Rating: Three out of five stars
John Green did a wonderful job creating the world of the book. I felt like the book put blinders on me as I read, and I felt as if I were truly within the world of the characters. Green succeeded in the world-building of this novel.
However, his characters lacked depth; I have heard pretentious teenagers, but I have never heard pretentious teenagers with the vocabulary of an overzealous literary professor. The dialogue was Perks-of-Being-a-Wallflower-meets-Juno, and it distracted me as a reader from the reading experience.
The end of the book seemed to meander through a dead garden while trying to find a place for a decent ending. The ending itself was very abrupt, though I must admit I was expecting the work to end mid-sentence.
I could overlook the pretentious teenagers and the cliches, but I could not overlook the many literary references the characters made throughout. With allusions to Whitman, Ginsberg, Prufrock, William Carlos Williams, F. Scott Fitzgerald, Shakespeare, and many others, it felt as if the book was trying to ride on the tide of great works before it. On the other hand, the references did a great job of outlining the pretension of the two main characters.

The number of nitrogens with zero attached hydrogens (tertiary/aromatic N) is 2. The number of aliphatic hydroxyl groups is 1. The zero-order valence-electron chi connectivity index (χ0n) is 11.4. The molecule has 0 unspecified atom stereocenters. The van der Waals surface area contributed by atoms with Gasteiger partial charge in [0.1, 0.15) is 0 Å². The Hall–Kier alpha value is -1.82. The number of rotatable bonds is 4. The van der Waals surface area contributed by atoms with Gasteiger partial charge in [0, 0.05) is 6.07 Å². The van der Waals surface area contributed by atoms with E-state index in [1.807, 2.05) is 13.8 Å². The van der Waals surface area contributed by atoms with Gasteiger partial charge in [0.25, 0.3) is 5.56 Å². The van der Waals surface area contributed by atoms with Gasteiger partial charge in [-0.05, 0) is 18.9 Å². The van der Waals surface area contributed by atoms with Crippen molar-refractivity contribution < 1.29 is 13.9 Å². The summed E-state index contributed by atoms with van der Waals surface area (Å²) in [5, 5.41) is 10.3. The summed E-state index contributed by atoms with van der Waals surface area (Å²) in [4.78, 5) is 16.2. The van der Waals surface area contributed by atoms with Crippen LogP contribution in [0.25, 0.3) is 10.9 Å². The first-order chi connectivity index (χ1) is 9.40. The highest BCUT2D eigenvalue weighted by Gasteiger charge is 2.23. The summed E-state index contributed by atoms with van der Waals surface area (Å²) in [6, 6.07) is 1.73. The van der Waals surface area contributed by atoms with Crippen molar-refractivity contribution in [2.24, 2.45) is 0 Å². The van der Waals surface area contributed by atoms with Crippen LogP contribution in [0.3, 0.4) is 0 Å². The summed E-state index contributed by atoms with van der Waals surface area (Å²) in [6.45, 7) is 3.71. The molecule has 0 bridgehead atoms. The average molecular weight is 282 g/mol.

Overall, I was dragged in to the world of the book by the work’s own merit, but with a lackluster ending and pretentious characters, I can officially say that I was merely engaged in this emotional constellation of a fad.
This review can also be found on Goodreads.
Picture from Amazon.